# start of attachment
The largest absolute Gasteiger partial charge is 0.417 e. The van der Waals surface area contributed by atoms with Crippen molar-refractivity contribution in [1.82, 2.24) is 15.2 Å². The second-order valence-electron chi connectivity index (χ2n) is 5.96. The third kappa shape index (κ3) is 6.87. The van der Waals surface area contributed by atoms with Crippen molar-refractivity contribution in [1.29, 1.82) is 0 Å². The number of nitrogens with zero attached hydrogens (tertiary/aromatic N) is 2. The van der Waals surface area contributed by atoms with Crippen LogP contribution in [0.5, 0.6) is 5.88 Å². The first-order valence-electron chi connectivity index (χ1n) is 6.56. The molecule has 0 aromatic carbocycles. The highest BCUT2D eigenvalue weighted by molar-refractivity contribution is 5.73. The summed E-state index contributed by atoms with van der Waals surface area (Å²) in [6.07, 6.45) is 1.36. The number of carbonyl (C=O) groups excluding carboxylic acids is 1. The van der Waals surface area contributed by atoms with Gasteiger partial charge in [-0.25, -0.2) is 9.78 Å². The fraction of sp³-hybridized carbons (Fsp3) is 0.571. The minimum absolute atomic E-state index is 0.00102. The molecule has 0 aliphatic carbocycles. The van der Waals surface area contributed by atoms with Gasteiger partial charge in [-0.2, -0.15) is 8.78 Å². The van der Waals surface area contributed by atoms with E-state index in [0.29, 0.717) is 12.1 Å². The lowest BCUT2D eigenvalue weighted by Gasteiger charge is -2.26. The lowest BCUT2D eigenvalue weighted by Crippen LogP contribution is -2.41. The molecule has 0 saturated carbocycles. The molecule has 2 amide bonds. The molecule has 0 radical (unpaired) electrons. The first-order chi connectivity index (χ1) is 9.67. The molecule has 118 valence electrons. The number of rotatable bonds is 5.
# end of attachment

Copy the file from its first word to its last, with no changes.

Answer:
The largest absolute Gasteiger partial charge is 0.417 e. The van der Waals surface area contributed by atoms with Crippen molar-refractivity contribution in [1.82, 2.24) is 15.2 Å². The second-order valence-electron chi connectivity index (χ2n) is 5.96. The third kappa shape index (κ3) is 6.87. The van der Waals surface area contributed by atoms with Crippen molar-refractivity contribution in [1.29, 1.82) is 0 Å². The number of nitrogens with zero attached hydrogens (tertiary/aromatic N) is 2. The van der Waals surface area contributed by atoms with Crippen LogP contribution in [0.5, 0.6) is 5.88 Å². The first-order valence-electron chi connectivity index (χ1n) is 6.56. The molecule has 0 aromatic carbocycles. The highest BCUT2D eigenvalue weighted by molar-refractivity contribution is 5.73. The summed E-state index contributed by atoms with van der Waals surface area (Å²) in [6.07, 6.45) is 1.36. The number of carbonyl (C=O) groups excluding carboxylic acids is 1. The van der Waals surface area contributed by atoms with Gasteiger partial charge in [-0.25, -0.2) is 9.78 Å². The fraction of sp³-hybridized carbons (Fsp3) is 0.571. The minimum absolute atomic E-state index is 0.00102. The molecule has 0 aliphatic carbocycles. The van der Waals surface area contributed by atoms with Gasteiger partial charge in [-0.2, -0.15) is 8.78 Å². The van der Waals surface area contributed by atoms with E-state index in [0.29, 0.717) is 12.1 Å². The lowest BCUT2D eigenvalue weighted by Gasteiger charge is -2.26. The lowest BCUT2D eigenvalue weighted by Crippen LogP contribution is -2.41. The molecule has 0 saturated carbocycles. The molecule has 2 amide bonds. The molecule has 0 radical (unpaired) electrons. The first-order chi connectivity index (χ1) is 9.67. The molecule has 118 valence electrons. The number of rotatable bonds is 5.